1. What kind of expenses should you expect in your own import/export business?
Answer: (page 148) Stationery and business cards, telephone, answering machines, computer, calculator, copier, facsimile, internet web site, rent, utilities, office furniture, inventory, business checking account, salaries and other staff expenses, travel.
2. Why are banks seldom the source of start-up capital?
Answer: (Page 146) because banks seldom take risks. They generally expect a track record and collateral.
3. Where can you go for financing?
Answer: (page 146) Most often, the best sources are relatives or friends, people who know you and believe in you.
4. What are the three legal forms used to organize your business?
Answer: (Page147) sole proprietorship, partnership and corporation.
5. Describe the process of using a fictitious name for a business?
Answer: (page 147) A request to use a fictitious name or DBA is required in most places. The cost of registering your fictitious name varies from country to country.
6. What is the biggest mistake business owners make while planning cost projections?
Answer: (page 154) people minimize cost projections; it is not unusual to underestimate expenses.
7. How do the cash flow and the profit and loss projections serve double duty?
Answer: (page 155) they quantify the sales and operating goals, including use of personnel and other resources expressed in dollars and time.
8. What are the 10 commandments of starting an overseas business?
Answer: (page 150) 1. Limit the primary participants to people who not only can collaborate and contribute directly, but also experienced in some form of international business. 2. Define your import/export market in terms of what is to be bought, precisely whom, and why. 3. Concentrate all available resources on two or three products within given time period. 4. Obtain the best information though your own industry. 5. Write down your business plan and work from it. 6. “Walk on two legs”. Pick a good freight forwarder or customs house broker to walk alongside your banker. 7. Translate your literature into the languages of the countries in which you will do business. 8. Use the service of Department of Commerce and Treasury. 9. Limit the effects of your inevitable mistakes by starting slowly. 10. Communicate frequently and well with your international contacts, and visit the overseas markets and manufacturers.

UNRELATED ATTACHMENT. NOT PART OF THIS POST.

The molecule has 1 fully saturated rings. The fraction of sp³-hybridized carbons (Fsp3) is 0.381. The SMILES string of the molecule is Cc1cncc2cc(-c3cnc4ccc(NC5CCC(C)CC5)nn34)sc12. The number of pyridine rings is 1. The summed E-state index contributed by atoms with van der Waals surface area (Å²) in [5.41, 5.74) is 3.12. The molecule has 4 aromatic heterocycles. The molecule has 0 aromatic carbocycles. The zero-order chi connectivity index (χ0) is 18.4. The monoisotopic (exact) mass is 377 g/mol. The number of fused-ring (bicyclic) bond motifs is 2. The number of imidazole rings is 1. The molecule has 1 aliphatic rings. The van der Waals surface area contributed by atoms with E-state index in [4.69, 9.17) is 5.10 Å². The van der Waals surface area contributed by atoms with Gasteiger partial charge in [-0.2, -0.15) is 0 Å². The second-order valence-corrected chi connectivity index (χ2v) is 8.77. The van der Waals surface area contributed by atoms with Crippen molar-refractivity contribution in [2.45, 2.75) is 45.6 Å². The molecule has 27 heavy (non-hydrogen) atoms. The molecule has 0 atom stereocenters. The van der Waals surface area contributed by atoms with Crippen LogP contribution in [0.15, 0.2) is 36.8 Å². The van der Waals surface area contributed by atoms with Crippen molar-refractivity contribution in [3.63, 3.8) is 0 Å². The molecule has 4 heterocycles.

9. What is Procedural “transparency”? Explain.
Answer: (page 259) must make procedures transparent to applicants from other NAFTA countries.
10. How does NAFTA approach Agriculture, Technical Standards, and Government Procurement?
Answer: (page 258) Agriculture: NAFTA sets out bilateral undertakings on cross-border trade in agricultural products, one between Canada and Mexico and the other between Mexico and US. Technical standards: NAFTA is designed to create a harmonization of technical standards in its three member’s countries and to prohibit countries from using technological standards as barrier to market entry. Government Procurement: the agreement opens a significant portion of the government procurement market in each NAFTA country on a non-discriminatory basis to suppliers from other NAFTA countries for goods, services and construction services.
11. What is The Caribbean Basin Initiative (CBI)?
Answer: (page 261) is intended to stimulate trade with Caribbean nations.
12. What are the differences between the Association of Caribbean Sates, Caribbean Common Market and Caricom-Bolivia Free Trade Agreement, Caricom–Venezuela Free Trade Agreement?
Answer: (page 262) Association of Caribbean states: market of 200 million consumers provides preferential tariff to Antigua y Barbuda, Cuba, Mexico, Dominican Republic, Barbados, Nicaragua, Bahamas, Dominica, Paraguay, Belize, El Salvador, Granada, St. Lucia, Costa Rica, Trinidad y Tobago, Haiti, Surinam, Colombia and Venezuela. Caribbean Common Market: Market of 7